Fox’s material lasts really well out on real world trails packed with often sharp vegetation and is very resistant to pulls and snagging, so it doesn’t get all bobbly and tired looking too fast – like some rivals.

Extremely breathable and airy, ventilation and cooling are effective, but it’s not to the point where you feel like you’re totally naked and exposed with a gale blowing in onto the chest – more of a diffused cooling. I’ve rode it with a mesh baselayer underneath and been warm enough on fall/autumn days, so it’s definitely not one of those total ‘mesh tea bag’ tops that lets all the wind and chills in when rolling a bit faster. 

The more open mesh on the back really dumps heat build-up and lazer cut perforations in the arm pit areas seem effective at regulating heat in that zone too, and, considering the smoother sleeve fabric looks like it it’s going to be warmer than it actually is, the Dyneema panels perform great by being a bit tougher without any stuffier as well.

On hotter days, you get more of a sense of Polartec’s claims about how Delta works, as the fabric does seem to sort of stay ‘damp’ when working really hard, rather than getting totally saturated, soggy and clingy. The brand claims this keeps you cool, but it’s hard to quantify this compared to other tops, other than saying I never felt too stuffy or boiled, and back up Fox’s claims that the material resists getting overly sodden and heavy. 

The Flexair Pro is also a pretty fast drying to recover fast if you do fully soak it with sweat (although arguably not quite as fast as Rapha’s Technical Tees). Wearing it in the French Alps in really hot summer weather, the jersey basically dries fully by the time you’ve done a long descent if you do soak it on the climbs.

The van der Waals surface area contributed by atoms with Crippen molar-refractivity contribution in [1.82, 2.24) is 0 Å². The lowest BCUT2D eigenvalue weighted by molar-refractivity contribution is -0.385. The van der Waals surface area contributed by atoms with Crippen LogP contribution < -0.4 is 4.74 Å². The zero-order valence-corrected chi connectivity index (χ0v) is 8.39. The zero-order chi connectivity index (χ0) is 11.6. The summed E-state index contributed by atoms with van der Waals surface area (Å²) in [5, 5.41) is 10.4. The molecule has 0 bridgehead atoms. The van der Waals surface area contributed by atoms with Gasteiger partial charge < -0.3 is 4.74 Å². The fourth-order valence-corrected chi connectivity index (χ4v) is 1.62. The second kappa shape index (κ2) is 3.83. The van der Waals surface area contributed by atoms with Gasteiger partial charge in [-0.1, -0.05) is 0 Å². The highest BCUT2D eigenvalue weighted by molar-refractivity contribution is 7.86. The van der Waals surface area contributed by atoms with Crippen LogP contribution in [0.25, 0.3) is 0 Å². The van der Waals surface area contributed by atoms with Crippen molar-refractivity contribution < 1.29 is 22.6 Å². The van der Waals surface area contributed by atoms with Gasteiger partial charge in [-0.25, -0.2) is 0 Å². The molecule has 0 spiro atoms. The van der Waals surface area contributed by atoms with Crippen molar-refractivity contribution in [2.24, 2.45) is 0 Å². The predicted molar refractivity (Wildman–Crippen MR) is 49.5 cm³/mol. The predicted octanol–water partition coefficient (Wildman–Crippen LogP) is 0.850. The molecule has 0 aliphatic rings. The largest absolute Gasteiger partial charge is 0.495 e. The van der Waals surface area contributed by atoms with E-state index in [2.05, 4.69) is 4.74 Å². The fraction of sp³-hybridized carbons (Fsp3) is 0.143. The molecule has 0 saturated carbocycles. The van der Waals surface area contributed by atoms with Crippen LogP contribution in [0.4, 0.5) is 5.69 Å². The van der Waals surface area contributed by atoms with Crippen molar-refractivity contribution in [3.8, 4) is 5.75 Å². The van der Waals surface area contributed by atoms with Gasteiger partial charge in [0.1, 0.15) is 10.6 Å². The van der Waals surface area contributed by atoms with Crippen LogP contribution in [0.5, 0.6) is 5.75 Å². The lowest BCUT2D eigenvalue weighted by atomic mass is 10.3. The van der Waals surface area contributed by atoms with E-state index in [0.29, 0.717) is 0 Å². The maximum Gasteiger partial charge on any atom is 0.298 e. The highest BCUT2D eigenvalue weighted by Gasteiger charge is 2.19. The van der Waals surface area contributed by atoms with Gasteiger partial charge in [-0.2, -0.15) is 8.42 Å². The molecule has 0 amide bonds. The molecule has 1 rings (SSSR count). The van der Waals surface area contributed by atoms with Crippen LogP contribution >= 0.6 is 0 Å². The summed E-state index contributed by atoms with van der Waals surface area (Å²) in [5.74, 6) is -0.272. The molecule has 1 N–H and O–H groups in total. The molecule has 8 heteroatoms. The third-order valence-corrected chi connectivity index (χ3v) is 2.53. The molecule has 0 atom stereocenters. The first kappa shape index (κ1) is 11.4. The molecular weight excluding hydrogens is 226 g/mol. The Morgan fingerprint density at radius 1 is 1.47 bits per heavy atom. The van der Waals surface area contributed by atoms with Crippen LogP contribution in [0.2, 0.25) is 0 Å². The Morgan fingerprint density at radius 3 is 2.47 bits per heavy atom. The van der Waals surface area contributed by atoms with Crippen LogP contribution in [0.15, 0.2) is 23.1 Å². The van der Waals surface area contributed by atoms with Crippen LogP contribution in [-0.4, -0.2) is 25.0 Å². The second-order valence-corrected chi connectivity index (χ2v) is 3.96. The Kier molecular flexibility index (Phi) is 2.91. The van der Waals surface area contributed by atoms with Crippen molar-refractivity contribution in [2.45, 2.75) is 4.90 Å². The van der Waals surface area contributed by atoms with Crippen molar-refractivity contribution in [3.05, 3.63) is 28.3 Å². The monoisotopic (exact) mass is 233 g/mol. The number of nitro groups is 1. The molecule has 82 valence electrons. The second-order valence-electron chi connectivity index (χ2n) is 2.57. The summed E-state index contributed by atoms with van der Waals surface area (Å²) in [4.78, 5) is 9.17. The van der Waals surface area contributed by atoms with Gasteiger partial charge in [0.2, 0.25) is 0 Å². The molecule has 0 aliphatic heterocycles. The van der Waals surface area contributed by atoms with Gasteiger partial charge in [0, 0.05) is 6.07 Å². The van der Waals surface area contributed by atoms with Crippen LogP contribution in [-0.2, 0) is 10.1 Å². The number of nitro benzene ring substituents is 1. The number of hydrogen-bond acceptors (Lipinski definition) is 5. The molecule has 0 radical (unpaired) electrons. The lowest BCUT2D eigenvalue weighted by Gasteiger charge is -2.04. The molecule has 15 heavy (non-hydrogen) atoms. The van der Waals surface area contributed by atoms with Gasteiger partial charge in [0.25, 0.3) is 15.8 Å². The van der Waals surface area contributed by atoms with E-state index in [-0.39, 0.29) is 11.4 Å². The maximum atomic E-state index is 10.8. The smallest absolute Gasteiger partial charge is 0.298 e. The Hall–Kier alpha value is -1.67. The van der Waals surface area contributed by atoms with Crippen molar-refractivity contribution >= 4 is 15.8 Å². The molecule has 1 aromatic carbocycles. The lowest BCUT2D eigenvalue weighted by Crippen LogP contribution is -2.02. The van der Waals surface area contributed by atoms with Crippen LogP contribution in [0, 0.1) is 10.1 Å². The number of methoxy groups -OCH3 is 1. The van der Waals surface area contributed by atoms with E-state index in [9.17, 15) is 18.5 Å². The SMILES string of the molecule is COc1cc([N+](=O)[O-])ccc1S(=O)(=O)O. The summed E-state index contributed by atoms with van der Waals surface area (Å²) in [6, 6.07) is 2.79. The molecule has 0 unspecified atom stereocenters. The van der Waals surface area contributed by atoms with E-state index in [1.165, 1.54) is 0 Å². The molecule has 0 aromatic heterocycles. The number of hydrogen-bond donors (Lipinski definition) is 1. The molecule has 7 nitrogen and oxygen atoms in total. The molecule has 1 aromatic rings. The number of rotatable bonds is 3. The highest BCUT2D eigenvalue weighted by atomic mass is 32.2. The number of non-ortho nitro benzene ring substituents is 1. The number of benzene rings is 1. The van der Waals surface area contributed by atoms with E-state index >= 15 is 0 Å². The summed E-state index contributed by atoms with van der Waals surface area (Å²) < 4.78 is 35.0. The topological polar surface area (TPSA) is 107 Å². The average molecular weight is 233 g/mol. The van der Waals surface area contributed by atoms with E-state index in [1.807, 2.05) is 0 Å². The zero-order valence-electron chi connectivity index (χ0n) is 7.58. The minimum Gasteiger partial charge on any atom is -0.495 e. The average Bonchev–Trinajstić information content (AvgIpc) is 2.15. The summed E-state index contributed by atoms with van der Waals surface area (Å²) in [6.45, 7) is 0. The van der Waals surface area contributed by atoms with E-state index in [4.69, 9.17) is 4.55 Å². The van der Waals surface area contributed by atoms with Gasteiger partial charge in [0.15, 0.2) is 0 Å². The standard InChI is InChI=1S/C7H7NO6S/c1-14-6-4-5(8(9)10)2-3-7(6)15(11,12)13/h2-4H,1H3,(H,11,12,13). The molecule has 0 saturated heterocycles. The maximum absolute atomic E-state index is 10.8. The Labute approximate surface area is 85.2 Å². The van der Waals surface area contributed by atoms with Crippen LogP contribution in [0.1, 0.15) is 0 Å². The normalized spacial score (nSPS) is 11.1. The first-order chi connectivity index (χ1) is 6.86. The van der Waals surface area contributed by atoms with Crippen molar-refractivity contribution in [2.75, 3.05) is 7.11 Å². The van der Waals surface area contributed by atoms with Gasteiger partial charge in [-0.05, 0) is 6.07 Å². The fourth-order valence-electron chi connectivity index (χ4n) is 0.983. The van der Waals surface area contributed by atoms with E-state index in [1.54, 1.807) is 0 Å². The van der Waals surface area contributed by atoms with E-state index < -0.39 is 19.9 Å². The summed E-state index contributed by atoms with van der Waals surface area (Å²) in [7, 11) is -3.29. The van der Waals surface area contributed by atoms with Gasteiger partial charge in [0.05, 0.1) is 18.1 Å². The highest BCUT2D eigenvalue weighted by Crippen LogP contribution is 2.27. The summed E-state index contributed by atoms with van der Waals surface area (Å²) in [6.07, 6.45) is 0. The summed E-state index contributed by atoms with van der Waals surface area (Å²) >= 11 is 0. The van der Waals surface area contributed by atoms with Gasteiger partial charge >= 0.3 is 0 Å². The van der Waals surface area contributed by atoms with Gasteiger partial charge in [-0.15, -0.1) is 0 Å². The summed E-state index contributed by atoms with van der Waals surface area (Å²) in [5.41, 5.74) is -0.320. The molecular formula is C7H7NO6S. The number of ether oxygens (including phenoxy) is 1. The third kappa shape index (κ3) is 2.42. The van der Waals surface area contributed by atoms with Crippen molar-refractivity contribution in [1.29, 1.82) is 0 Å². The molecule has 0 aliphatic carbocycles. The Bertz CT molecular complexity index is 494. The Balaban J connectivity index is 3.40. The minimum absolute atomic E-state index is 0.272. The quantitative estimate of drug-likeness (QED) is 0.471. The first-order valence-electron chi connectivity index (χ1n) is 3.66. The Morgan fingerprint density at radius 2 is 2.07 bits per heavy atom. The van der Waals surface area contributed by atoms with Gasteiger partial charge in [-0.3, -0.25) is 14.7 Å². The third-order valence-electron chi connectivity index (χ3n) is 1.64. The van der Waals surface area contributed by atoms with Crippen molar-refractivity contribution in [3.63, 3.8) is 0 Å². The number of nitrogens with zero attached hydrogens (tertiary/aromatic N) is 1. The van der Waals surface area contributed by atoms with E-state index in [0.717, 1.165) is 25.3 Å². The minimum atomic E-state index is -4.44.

Detail of man in a yellow cycling jersey

Scuff resistant panels on the arms are lazer cut with ventilation holes at the bicep areas (Image credit: Mick Kirkman)


Fox’s Flexair Pro is pretty much state of the art for a mountain bike jersey, which is reflected in the high asking price. Fit and styling are excellent, the materials used are tougher than most against snagging and damage and the garment’s breathability is excellent. With some killer deals around online, it’s a great option, but at full RRP, other similar performers like Rapha’s Technical Tees are slightly cheaper.

Tech specs: Fox Flexair Pro LS jersey

  • Price: $104.95 / £89.95 / €89.99
  • Colors: Plum, Pear Yellow, Vintage White
  • Sizes: S, M, L, XL, XXL
  • Weight: 115g (L tested)
  • Rival products: 7Mesh Roam, Rapha Trail Technical LS T-Shirt, Troy Lee Designs Skyline Air
Mick Kirkman
Freelance writer

An ex-elite downhill racer, Mick's been mucking about and occasionally racing mountain bikes for over twenty years. Racing led to photo modelling and testing kit for magazines back in the day, and, nowadays, he's mostly riding enduro-style terrain on conventional and electric bikes. As curious as ever about products and tech, he's as likely to be on the other side of the lens or computer screen rating, reviewing and shooting all the latest gear. Mick's list of regular clients includes Bike Perfect, MBR, MBUK, and most of the leading UK MTB publications at one point or another.